The couple’s living room (which includes a flat-screen TV) overlooks Tad Beck’s studio; art supplies are stored in niches that are invisible from the living space above. A hallway along the edge of the building provides an alternate route to the front door.

When Beck moved to Los Angeles to attend the Art Center College of Design, he traded in a sprawling loft on lower Broadway in Manhattan for a Hollywood bungalow and a separate studio, to which he biked miles each day. After three years studying, he was offered a teaching post at University of Southern California and was ready to buy a place. But Beck, who has moved from painting to working in still and video photography, and Smith, whose fashion photography needed room to maneuver,  required two studios in addition to their living space, something a conventional house wouldn’t likely provide.

Except for adding a coat of grayish paint and stenciled numbers, Beck changed little about the building’s façade.

Encouraged by a USC housing program that gives grants to faculty who buy property in the communities bordering the campus, Beck started looking in areas he hadn’t previously considered. He found his building, which was being used as an adult magazine warehouse, in the ethnically diverse North University Park neighborhood, next door to the site of one of the earliest documented gay churches in Los Angeles. (It was destroyed in an arson fire in 1973, which Beck sympathized with.)

Pratt added significant structural support to bring the building up to code, but the biggest technical challenge was the courtyard. Los Angeles is not exempt from heavy rainfall, so to keep the glass-walled space from becoming a fish tank, Pratt designed a hardwood deck above what is essentially a giant shower pan, tilted down toward a corner drain. A small succulent garden (the couple asked each friend to bring a cactus to their housewarming party) on the deck also helps with drainage.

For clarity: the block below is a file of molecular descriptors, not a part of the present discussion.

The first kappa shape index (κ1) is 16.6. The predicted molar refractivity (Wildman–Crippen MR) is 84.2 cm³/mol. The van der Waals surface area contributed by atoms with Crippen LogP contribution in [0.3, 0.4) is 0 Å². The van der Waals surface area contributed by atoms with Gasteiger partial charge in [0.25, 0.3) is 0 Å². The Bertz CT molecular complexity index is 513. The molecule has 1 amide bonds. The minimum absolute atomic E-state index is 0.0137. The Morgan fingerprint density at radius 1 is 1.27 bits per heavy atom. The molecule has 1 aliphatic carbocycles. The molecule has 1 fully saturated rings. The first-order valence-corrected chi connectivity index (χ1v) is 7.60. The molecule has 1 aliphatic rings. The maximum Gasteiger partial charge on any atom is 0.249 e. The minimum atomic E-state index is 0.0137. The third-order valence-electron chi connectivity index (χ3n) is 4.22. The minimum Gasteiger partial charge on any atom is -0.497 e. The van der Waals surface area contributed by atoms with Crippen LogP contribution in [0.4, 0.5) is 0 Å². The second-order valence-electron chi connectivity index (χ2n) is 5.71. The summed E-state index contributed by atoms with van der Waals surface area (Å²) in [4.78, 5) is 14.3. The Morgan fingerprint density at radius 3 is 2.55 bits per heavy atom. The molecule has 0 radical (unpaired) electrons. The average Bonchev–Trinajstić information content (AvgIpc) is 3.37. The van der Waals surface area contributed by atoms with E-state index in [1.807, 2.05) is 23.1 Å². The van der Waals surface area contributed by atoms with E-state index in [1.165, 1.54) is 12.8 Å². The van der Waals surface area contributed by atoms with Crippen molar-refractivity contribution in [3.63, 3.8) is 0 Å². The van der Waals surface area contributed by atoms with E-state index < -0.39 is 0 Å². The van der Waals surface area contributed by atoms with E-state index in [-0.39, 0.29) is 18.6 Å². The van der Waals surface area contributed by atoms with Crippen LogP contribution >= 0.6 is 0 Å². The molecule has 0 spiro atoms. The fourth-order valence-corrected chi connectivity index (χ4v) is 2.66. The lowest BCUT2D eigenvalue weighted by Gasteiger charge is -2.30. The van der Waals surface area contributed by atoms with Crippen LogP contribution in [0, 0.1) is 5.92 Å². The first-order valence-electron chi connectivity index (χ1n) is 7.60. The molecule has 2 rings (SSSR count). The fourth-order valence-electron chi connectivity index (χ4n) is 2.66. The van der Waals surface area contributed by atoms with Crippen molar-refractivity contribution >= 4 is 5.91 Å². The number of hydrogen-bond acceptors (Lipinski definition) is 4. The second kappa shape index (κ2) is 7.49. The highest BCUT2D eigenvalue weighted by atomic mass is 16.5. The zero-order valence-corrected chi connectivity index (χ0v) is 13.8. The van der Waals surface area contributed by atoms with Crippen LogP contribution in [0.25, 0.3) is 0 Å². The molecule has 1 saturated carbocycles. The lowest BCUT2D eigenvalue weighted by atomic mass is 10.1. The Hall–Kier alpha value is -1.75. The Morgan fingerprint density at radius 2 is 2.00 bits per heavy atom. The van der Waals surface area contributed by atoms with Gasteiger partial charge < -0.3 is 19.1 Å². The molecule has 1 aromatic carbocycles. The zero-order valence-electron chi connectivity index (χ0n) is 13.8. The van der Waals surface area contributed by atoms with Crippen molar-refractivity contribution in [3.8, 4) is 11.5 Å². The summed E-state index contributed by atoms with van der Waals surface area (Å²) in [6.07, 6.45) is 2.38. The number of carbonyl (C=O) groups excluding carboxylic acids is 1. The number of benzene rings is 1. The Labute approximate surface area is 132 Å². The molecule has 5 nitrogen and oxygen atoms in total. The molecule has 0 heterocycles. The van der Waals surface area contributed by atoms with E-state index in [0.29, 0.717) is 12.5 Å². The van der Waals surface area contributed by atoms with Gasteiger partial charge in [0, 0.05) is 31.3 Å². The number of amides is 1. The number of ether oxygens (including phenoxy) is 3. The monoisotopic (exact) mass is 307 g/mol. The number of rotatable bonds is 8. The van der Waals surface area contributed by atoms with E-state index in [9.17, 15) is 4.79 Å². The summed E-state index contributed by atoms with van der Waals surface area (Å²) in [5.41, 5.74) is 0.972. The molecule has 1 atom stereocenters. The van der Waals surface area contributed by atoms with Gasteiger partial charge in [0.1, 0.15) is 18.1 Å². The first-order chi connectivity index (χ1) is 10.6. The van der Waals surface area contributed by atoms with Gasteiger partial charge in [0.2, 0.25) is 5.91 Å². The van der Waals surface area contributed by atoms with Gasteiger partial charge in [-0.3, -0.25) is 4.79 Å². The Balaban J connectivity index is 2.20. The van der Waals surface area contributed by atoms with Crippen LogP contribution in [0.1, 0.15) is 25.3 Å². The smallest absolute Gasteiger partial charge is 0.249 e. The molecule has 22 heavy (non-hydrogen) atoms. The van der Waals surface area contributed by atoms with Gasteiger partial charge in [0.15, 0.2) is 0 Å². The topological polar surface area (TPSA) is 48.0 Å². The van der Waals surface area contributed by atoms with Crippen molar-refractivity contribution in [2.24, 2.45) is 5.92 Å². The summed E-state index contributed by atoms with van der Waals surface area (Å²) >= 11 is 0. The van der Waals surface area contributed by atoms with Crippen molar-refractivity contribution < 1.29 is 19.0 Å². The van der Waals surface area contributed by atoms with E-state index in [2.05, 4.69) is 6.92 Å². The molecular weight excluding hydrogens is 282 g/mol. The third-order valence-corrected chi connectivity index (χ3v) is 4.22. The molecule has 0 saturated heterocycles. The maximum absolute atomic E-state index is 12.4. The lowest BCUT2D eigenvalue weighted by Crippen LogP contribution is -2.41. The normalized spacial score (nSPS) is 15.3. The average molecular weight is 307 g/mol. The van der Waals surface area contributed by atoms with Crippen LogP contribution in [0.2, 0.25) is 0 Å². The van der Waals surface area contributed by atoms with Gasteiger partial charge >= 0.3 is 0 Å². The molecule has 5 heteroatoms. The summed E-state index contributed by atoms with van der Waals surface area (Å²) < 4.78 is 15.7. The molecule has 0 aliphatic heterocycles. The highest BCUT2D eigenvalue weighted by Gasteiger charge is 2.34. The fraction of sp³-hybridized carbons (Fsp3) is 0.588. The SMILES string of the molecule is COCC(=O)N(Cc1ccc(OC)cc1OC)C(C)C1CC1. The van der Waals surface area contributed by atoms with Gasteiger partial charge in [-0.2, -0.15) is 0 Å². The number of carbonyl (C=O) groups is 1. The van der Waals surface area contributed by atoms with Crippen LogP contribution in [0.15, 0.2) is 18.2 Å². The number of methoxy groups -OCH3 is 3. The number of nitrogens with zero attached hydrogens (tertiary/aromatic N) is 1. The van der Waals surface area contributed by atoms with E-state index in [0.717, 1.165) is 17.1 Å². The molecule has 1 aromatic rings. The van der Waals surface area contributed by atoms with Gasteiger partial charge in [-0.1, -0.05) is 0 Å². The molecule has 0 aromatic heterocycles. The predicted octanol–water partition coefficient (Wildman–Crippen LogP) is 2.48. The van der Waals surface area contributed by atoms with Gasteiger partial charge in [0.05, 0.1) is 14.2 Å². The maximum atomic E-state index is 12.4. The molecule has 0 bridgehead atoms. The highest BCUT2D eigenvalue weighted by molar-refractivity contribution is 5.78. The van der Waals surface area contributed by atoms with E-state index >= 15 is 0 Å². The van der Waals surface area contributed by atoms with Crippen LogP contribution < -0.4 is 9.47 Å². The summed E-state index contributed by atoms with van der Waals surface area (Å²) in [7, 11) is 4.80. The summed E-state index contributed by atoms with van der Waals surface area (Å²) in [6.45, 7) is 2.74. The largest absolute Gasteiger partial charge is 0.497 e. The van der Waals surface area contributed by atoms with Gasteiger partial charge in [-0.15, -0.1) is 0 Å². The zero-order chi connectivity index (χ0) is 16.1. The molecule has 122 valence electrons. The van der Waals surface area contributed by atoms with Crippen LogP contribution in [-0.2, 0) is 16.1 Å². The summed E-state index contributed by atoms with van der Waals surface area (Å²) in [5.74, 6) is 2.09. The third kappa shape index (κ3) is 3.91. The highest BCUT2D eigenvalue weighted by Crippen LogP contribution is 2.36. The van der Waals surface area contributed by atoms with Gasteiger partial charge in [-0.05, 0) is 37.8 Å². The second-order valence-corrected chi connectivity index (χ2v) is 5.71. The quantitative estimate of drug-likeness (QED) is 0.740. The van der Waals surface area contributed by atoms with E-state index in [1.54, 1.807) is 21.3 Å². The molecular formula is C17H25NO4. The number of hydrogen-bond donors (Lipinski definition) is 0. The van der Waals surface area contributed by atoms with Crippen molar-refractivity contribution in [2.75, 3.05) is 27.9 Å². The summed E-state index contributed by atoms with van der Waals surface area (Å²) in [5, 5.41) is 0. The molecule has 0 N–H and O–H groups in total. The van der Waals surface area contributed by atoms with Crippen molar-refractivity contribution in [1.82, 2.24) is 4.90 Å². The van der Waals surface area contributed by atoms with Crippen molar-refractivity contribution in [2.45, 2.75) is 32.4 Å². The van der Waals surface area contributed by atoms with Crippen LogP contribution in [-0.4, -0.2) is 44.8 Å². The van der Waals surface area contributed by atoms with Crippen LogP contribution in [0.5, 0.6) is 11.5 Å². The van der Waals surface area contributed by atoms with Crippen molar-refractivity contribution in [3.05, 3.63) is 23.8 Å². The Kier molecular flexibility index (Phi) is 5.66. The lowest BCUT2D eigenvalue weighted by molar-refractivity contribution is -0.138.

A simple bedroom, lined with closets and anchored by a platform bed, sits on one side of the courtyard; a ceiling track allows the same curtain that conceals the closets to continue all the way around the room, creating an ethereal enclosure. On the other side of the courtyard is the kitchen, which Pratt designed minimally, using bamboo for the cabinets and floor, and Richlite (which is made of paper and resin) for the counters. Linking the kitchen and bedroom is the living room, where a huge built-in sofa (with storage for linens and DVDs underneath the cushions) provides ample seating in what is otherwise a compact room. Beck carefully selected a few pieces of mid-century furniture, including an Eames lounge chair—his favorite perch­—and a complementary rocker. A ledge supports a large-screen television on which Beck can view and show his artwork.

From the apartment, stairways lead down to the two studios: Smith’s in the front of the building (giving models and stylists easy access from the street), and Beck’s in the back. Adding to this one-story warehouse’s multilevel feel is a galvanized steel staircase, which leads from the courtyard to the roof and creates a perfect place to sunbathe—except on the portion set aside for solar panels, which provide much of the building’s electricity and hot water. (In summer, Beck says, "We get to watch the meter go backwards.")

Pratt has given Beck and Smith a house where everything fits perfectly. "I look at the house and don’t see a thing I want to change," says Beck. "And I can ride my bicycle to work."